If there has been one consistent talking point through this year’s Edinburgh Jazz Festival it has been frustration with its EasyJet method of boarding – making audiences for the tents queue outside, only to be allowed into the venue at the time that the concert is scheduled to start.
George Square Spiegeltent ***
At Thursday’s Carol Kidd concert, one which was always likely to draw a high proportion of golden oldie ticket holders, observers braced themselves for fisticuffs as a bunch of stick-wielding geriatrics sprang unexpectedly from benches in George Square Gardens and formed a Saga-style stampede into the venue ahead of the punters who had been waiting in the mile-long queue.
Kidd herself referred to the problems of age during an enjoyable 90 minutes in which she evoked the spirit of Ella Fitzgerald by gamely improvising the lyrics she had forgotten, but the main challenge she faced was on ballads – normally her strongest suit. The problem was that her band – pianist Paul Harrison and bassist Mario Caribe – didn’t provide enough colour, depth or texture behind her as she sang such beautiful numbers as The Man Who Got Away.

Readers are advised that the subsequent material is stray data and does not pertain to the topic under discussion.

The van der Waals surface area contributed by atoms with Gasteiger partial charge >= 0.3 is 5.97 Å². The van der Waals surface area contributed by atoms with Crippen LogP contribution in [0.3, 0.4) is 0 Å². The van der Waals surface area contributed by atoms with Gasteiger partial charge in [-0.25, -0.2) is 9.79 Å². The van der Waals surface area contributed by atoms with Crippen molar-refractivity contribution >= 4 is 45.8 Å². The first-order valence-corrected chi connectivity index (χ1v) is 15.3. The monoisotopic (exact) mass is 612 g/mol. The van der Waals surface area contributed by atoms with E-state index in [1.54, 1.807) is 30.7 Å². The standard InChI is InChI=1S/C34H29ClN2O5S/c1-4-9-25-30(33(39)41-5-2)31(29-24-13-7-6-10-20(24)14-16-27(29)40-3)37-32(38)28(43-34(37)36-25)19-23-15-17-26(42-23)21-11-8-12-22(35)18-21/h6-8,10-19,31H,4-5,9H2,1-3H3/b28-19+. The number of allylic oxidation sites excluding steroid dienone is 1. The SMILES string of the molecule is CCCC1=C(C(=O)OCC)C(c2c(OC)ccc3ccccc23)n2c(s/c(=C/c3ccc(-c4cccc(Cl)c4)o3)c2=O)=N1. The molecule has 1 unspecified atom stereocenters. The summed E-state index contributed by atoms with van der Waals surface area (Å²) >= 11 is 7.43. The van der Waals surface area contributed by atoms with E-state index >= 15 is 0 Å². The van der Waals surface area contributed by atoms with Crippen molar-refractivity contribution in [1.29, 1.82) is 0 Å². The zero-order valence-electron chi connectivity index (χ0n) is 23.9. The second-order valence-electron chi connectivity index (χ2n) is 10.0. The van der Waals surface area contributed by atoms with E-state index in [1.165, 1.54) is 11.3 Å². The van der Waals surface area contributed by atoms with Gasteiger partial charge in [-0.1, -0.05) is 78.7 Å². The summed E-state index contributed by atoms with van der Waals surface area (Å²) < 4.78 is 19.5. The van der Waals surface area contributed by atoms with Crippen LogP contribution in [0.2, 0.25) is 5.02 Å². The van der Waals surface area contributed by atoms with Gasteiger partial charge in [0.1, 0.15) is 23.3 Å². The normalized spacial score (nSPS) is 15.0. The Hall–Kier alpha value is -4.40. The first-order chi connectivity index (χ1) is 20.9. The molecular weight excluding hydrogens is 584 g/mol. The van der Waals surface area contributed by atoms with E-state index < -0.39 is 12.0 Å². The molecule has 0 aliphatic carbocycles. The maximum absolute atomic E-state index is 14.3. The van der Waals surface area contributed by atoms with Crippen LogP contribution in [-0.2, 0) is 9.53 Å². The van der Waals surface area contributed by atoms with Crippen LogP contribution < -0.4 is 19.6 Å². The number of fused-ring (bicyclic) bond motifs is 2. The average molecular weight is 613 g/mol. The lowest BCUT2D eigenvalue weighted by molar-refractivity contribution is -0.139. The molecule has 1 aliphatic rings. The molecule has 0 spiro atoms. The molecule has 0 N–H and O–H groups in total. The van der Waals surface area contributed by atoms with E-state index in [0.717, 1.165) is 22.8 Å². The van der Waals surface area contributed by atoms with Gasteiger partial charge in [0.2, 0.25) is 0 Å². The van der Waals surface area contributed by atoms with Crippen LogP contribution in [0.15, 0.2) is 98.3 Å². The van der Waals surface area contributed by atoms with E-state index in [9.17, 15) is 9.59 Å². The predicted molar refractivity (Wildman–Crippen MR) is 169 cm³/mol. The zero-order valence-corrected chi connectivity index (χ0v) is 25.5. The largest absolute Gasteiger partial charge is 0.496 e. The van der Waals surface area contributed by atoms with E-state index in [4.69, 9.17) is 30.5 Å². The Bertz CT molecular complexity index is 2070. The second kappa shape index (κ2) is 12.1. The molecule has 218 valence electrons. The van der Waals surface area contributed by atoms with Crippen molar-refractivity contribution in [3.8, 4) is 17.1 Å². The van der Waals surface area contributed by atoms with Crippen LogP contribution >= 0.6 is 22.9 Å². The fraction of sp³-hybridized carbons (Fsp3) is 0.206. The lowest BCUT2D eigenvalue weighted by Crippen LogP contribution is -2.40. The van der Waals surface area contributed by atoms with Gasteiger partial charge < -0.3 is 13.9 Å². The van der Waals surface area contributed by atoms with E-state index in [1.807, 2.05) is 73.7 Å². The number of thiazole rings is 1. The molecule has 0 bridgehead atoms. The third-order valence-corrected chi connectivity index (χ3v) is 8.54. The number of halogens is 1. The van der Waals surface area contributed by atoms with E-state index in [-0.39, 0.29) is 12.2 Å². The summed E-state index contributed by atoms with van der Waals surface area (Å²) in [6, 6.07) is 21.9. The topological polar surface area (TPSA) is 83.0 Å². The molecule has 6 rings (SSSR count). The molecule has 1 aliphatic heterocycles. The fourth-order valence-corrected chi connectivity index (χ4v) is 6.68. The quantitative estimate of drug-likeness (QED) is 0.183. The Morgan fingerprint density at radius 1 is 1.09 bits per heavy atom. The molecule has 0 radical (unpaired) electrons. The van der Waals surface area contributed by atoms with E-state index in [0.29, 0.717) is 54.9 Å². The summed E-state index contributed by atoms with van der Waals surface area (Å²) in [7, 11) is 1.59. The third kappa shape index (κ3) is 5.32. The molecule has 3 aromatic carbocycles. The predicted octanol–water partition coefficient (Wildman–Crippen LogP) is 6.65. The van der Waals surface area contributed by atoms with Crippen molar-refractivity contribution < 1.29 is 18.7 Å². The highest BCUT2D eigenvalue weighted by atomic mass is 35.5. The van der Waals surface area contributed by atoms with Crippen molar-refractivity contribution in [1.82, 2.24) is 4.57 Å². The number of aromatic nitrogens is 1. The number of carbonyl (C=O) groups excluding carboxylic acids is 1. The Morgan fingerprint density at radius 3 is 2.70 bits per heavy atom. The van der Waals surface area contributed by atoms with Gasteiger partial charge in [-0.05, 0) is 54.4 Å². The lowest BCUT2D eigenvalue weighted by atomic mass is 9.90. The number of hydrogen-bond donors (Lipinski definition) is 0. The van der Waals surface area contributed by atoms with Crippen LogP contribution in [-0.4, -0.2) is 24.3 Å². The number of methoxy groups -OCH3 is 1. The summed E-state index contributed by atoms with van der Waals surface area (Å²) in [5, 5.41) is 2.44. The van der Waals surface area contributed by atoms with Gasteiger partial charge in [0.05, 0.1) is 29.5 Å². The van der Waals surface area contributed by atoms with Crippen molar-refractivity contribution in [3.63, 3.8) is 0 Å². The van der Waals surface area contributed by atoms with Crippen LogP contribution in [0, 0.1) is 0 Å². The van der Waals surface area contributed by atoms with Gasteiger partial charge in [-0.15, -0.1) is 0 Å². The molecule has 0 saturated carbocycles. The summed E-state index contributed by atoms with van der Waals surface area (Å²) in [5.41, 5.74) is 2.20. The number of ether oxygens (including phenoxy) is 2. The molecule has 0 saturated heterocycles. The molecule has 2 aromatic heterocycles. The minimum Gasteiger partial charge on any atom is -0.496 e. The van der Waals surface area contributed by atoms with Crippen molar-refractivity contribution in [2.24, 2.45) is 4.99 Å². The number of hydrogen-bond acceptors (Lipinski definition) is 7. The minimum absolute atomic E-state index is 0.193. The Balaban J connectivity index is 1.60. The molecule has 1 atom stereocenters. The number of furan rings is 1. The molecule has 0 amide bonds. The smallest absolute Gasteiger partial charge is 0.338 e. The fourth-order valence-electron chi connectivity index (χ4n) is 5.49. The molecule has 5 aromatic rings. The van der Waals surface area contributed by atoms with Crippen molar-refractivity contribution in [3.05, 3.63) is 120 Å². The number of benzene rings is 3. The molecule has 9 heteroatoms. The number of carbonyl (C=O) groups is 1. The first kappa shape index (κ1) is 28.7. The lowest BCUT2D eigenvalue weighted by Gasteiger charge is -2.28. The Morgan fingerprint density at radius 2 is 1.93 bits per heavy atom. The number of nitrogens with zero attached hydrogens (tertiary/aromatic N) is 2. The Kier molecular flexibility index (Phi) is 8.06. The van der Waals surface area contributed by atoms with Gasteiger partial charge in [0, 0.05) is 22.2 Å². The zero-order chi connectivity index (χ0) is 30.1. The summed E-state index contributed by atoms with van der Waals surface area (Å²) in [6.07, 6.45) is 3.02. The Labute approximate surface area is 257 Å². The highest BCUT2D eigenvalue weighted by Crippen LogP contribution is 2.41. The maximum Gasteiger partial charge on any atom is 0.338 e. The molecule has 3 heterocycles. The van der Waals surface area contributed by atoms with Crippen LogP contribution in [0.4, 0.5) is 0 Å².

Kidd has sung Gershwin’s Do It Again in a slowed-down, seductive and suggestive style before and it has been magical, but on Thursday, there was so little going on behind the long, not very varied notes of the melody that it began to seem funereal rather than sexy. Even her musical Meg Ryan moment on the “oh-oh-oh” failed to relight the fire.